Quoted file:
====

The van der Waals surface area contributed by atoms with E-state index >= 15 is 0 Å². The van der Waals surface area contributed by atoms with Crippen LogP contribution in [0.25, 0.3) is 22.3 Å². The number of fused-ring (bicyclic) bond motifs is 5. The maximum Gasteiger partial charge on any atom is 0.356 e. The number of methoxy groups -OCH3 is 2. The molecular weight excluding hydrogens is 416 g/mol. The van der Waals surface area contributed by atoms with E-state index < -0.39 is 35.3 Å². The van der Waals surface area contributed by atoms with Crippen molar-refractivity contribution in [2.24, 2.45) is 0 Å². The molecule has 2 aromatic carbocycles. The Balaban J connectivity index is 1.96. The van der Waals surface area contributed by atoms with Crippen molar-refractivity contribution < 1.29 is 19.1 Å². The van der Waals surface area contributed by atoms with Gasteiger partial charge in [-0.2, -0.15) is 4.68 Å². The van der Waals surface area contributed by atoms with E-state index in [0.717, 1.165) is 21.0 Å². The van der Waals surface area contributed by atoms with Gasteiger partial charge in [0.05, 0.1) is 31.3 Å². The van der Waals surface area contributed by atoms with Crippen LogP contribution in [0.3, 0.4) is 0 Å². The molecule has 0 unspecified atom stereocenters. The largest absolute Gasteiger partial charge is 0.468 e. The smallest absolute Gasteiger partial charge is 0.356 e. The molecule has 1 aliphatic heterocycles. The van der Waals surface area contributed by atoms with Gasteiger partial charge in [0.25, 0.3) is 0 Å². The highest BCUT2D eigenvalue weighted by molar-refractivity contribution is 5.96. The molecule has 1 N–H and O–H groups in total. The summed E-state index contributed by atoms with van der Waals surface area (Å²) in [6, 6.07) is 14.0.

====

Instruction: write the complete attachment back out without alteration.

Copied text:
The van der Waals surface area contributed by atoms with E-state index >= 15 is 0 Å². The van der Waals surface area contributed by atoms with Crippen LogP contribution in [0.25, 0.3) is 22.3 Å². The number of fused-ring (bicyclic) bond motifs is 5. The maximum Gasteiger partial charge on any atom is 0.356 e. The number of methoxy groups -OCH3 is 2. The molecular weight excluding hydrogens is 416 g/mol. The van der Waals surface area contributed by atoms with E-state index < -0.39 is 35.3 Å². The van der Waals surface area contributed by atoms with Crippen molar-refractivity contribution in [2.24, 2.45) is 0 Å². The molecule has 2 aromatic carbocycles. The Balaban J connectivity index is 1.96. The van der Waals surface area contributed by atoms with Crippen molar-refractivity contribution < 1.29 is 19.1 Å². The van der Waals surface area contributed by atoms with Gasteiger partial charge in [-0.2, -0.15) is 4.68 Å². The van der Waals surface area contributed by atoms with E-state index in [0.717, 1.165) is 21.0 Å². The van der Waals surface area contributed by atoms with Gasteiger partial charge in [0.05, 0.1) is 31.3 Å². The van der Waals surface area contributed by atoms with Crippen LogP contribution in [0.3, 0.4) is 0 Å². The molecule has 0 unspecified atom stereocenters. The largest absolute Gasteiger partial charge is 0.468 e. The smallest absolute Gasteiger partial charge is 0.356 e. The molecule has 1 aliphatic heterocycles. The van der Waals surface area contributed by atoms with Gasteiger partial charge in [0.25, 0.3) is 0 Å². The highest BCUT2D eigenvalue weighted by molar-refractivity contribution is 5.96. The molecule has 1 N–H and O–H groups in total. The summed E-state index contributed by atoms with van der Waals surface area (Å²) in [6, 6.07) is 14.0.